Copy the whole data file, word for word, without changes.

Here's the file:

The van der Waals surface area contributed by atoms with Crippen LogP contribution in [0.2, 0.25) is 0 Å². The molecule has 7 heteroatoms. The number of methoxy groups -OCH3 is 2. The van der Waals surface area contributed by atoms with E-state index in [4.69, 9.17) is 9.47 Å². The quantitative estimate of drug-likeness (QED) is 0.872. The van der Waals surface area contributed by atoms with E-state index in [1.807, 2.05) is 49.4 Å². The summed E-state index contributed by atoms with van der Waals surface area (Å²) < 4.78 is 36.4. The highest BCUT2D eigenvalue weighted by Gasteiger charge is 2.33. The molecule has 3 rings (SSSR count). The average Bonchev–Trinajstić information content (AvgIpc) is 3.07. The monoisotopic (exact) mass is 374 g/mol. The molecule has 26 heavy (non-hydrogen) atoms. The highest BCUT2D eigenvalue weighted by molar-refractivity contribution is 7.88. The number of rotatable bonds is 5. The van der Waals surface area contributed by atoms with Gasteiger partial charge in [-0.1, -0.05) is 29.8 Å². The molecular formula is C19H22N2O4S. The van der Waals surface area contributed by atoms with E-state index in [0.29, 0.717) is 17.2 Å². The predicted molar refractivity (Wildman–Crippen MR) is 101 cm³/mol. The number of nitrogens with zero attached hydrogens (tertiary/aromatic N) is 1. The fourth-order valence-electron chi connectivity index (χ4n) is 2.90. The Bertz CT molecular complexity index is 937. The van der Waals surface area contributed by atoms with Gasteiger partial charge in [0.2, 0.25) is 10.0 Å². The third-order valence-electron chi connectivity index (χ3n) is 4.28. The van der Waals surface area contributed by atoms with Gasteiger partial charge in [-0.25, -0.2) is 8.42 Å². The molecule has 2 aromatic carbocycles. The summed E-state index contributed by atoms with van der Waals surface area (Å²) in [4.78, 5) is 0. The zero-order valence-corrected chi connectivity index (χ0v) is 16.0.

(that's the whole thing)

The van der Waals surface area contributed by atoms with Crippen LogP contribution in [0.2, 0.25) is 0 Å². The molecule has 7 heteroatoms. The number of methoxy groups -OCH3 is 2. The van der Waals surface area contributed by atoms with E-state index in [4.69, 9.17) is 9.47 Å². The quantitative estimate of drug-likeness (QED) is 0.872. The van der Waals surface area contributed by atoms with E-state index in [1.807, 2.05) is 49.4 Å². The summed E-state index contributed by atoms with van der Waals surface area (Å²) < 4.78 is 36.4. The highest BCUT2D eigenvalue weighted by Gasteiger charge is 2.33. The molecule has 3 rings (SSSR count). The average Bonchev–Trinajstić information content (AvgIpc) is 3.07. The monoisotopic (exact) mass is 374 g/mol. The molecule has 26 heavy (non-hydrogen) atoms. The highest BCUT2D eigenvalue weighted by molar-refractivity contribution is 7.88. The number of rotatable bonds is 5. The van der Waals surface area contributed by atoms with Gasteiger partial charge in [-0.1, -0.05) is 29.8 Å². The molecular formula is C19H22N2O4S. The van der Waals surface area contributed by atoms with E-state index in [0.29, 0.717) is 17.2 Å². The predicted molar refractivity (Wildman–Crippen MR) is 101 cm³/mol. The number of nitrogens with zero attached hydrogens (tertiary/aromatic N) is 1. The fourth-order valence-electron chi connectivity index (χ4n) is 2.90. The Bertz CT molecular complexity index is 937. The van der Waals surface area contributed by atoms with Gasteiger partial charge in [0.2, 0.25) is 10.0 Å². The third-order valence-electron chi connectivity index (χ3n) is 4.28. The van der Waals surface area contributed by atoms with Gasteiger partial charge in [-0.25, -0.2) is 8.42 Å². The molecule has 2 aromatic carbocycles. The summed E-state index contributed by atoms with van der Waals surface area (Å²) in [4.78, 5) is 0. The zero-order valence-corrected chi connectivity index (χ0v) is 16.0.